Interview 1102 - New World Next Week with James Evan Pilato

10/24/201511 Comments
Welcome to New World Next Week — the video series from Corbett Report and Media Monarchy that covers some of the most important developments in open source intelligence news. In this week’s episode:

Story #1: Obama Targets Drug Abuse In West Virginia, Protesters Say ‘Legalize Marijuana Then!'
Why West Virginia Locals Blame President Obama for Its Drug Problems
Obama Promotes Anti-Heroin Strategy in Coal Country
U.S. Marijuana Use, Approval of Legalization Soar Upward


Story #2: Cops Want Customers’ DNA From Ancestry, 23andMe
23andMe Releases Transparency Report, Revealing How Often Cops Ask for Customers’ DNA
NWNW Flashback: 23andMe Receives Patent To Create Designer Babies, Denies Plans To Do So (Oct 2013)
Newly Opened FBI-DOD Biometric Center in West Virginia Will Help Combat Threat of Terrorism


Story #3: DuPont Found Liable in West Virginia Teflon Toxin Trial
Procter & Gamble Begins Work on Half Billion Dollar West Virginia Facility
Procter & Gamble Site of New Martinsburg, WV Plant Already Found to Be Contaminated With Decades-Old Pesticide
Survey Says: McDonald’s Franchisees Insolvent, Depressed, Leaderless
As McDonald’s Falls, Wendy’s Does Right Thing and Refuses GMO Apple
A YouTube Video Claims ‘Back to the Future’ Predicted 9/11 — and That Isn’t Even the Weird Part


#NewWorldNextWeek Updates: NYTimes Magazine is on the case: "What Do We Really Know About Osama bin Laden’s Death?"
Peter Bergen: The New York Times' Bizarre Story on Osama bin Laden's Death


Visit to get previous episodes in various formats to download and share. Submit articles and links by using #NewWorldNextWeek and #GoodNewsNextWeek. And as always, stay up-to-date by subscribing to the New World Next Week RSS feed or iTunes feed. Thank you.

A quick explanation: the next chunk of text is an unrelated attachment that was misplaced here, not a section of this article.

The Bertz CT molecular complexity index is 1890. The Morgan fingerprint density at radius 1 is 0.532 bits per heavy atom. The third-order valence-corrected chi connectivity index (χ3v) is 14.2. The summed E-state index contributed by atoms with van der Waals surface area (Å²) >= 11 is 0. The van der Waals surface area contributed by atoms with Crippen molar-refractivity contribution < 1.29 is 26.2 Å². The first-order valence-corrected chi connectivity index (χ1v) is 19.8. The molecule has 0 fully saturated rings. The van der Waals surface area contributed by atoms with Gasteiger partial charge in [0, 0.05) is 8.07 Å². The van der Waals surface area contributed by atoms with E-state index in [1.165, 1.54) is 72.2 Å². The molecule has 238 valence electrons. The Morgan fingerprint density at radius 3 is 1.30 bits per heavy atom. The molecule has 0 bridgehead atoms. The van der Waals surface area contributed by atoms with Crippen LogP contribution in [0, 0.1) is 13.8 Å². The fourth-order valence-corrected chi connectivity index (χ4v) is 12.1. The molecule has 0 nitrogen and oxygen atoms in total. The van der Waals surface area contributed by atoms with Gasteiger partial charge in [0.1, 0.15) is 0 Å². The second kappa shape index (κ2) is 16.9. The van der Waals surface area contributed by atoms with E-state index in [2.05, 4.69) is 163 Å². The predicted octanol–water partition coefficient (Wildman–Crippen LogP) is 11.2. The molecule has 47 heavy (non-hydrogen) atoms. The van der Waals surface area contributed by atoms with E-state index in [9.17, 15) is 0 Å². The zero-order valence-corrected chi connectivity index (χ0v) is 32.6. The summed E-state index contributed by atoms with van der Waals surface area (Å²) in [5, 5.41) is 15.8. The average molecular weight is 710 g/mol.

Previous Episode: Activists Bombard NSA Outpost By Drone

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  1. garyegeberg says:

    JEP seems to be near giddy with the legalization of marijuana in Oregon, while JC appears to be more cautious and perhaps quietly skeptical in light of his cohort’s enthusiasm. Though I’m not sure, if I were to venture a guess, I would be inclined to think that JEP imbibes from time to time while I don’t get the sense that JC does.

    To my point… I am not aware of any alternative or independent news source that has investigated WHY the legalization of “recreational” marijuana use has been taking place these past however many years. I am of the inclination to ask a few questions such as: Why are GOVERNMENTS legalizing it? Why now? Why NOW after all these years? How might it benefit the PTSB and the unfolding of the NWO NOW? Who really WON?

    Compared to the use of opiates, marijuana is a better way to go if you are seeking a mind-altering experience that will not result in you suffering horrendous physical addiction, though I know of no former heroin users who are interested in pot; they usually go the alcohol route in order to black out if they are going to pick up a drug again.(But JEP provides us with a story of a former opioid user who has found peace in pot. Cue the violins and grab a tissue to dab the tears.)

    Of course I would much rather be cruising down the freeway surrounded by drivers who are stoned as opposed to under the influence of too much alcohol. That’s a no-brainer. HOWEVER, to suggest or imply that marijuana is a benign “recreational” drug that is good for a few laughs and perhaps some brownie binges is, in my opinion, to basically climb on board the state’s, STATE’s, and DEEP STATE’s train of “let’s pacify them, DRUG them, numb them with pot in addition to all the other ways that we are already distracting and drugging and dumbing and numbing them via reality TV, smart phones, celebrity-ism, social media, sports scandals, etc.”